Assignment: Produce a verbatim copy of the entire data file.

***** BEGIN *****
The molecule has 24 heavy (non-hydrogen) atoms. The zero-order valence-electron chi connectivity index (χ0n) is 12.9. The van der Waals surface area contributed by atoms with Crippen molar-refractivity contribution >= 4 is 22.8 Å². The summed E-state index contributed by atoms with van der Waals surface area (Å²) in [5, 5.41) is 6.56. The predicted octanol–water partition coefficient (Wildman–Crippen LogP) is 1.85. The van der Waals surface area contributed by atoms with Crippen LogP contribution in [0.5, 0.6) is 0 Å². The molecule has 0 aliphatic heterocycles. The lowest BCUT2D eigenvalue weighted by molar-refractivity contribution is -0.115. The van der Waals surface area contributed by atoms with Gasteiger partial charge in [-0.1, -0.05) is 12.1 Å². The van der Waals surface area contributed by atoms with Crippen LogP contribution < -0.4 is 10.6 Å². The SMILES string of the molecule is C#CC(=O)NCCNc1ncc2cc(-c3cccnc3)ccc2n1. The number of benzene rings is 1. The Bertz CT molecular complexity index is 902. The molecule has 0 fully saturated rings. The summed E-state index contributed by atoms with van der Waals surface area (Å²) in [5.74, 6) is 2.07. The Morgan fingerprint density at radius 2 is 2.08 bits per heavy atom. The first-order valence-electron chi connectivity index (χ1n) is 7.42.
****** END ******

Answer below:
The molecule has 24 heavy (non-hydrogen) atoms. The zero-order valence-electron chi connectivity index (χ0n) is 12.9. The van der Waals surface area contributed by atoms with Crippen molar-refractivity contribution >= 4 is 22.8 Å². The summed E-state index contributed by atoms with van der Waals surface area (Å²) in [5, 5.41) is 6.56. The predicted octanol–water partition coefficient (Wildman–Crippen LogP) is 1.85. The van der Waals surface area contributed by atoms with Crippen LogP contribution in [0.5, 0.6) is 0 Å². The molecule has 0 aliphatic heterocycles. The lowest BCUT2D eigenvalue weighted by molar-refractivity contribution is -0.115. The van der Waals surface area contributed by atoms with Gasteiger partial charge in [-0.1, -0.05) is 12.1 Å². The van der Waals surface area contributed by atoms with Crippen LogP contribution < -0.4 is 10.6 Å². The SMILES string of the molecule is C#CC(=O)NCCNc1ncc2cc(-c3cccnc3)ccc2n1. The number of benzene rings is 1. The Bertz CT molecular complexity index is 902. The molecule has 0 fully saturated rings. The summed E-state index contributed by atoms with van der Waals surface area (Å²) in [5.74, 6) is 2.07. The Morgan fingerprint density at radius 2 is 2.08 bits per heavy atom. The first-order valence-electron chi connectivity index (χ1n) is 7.42.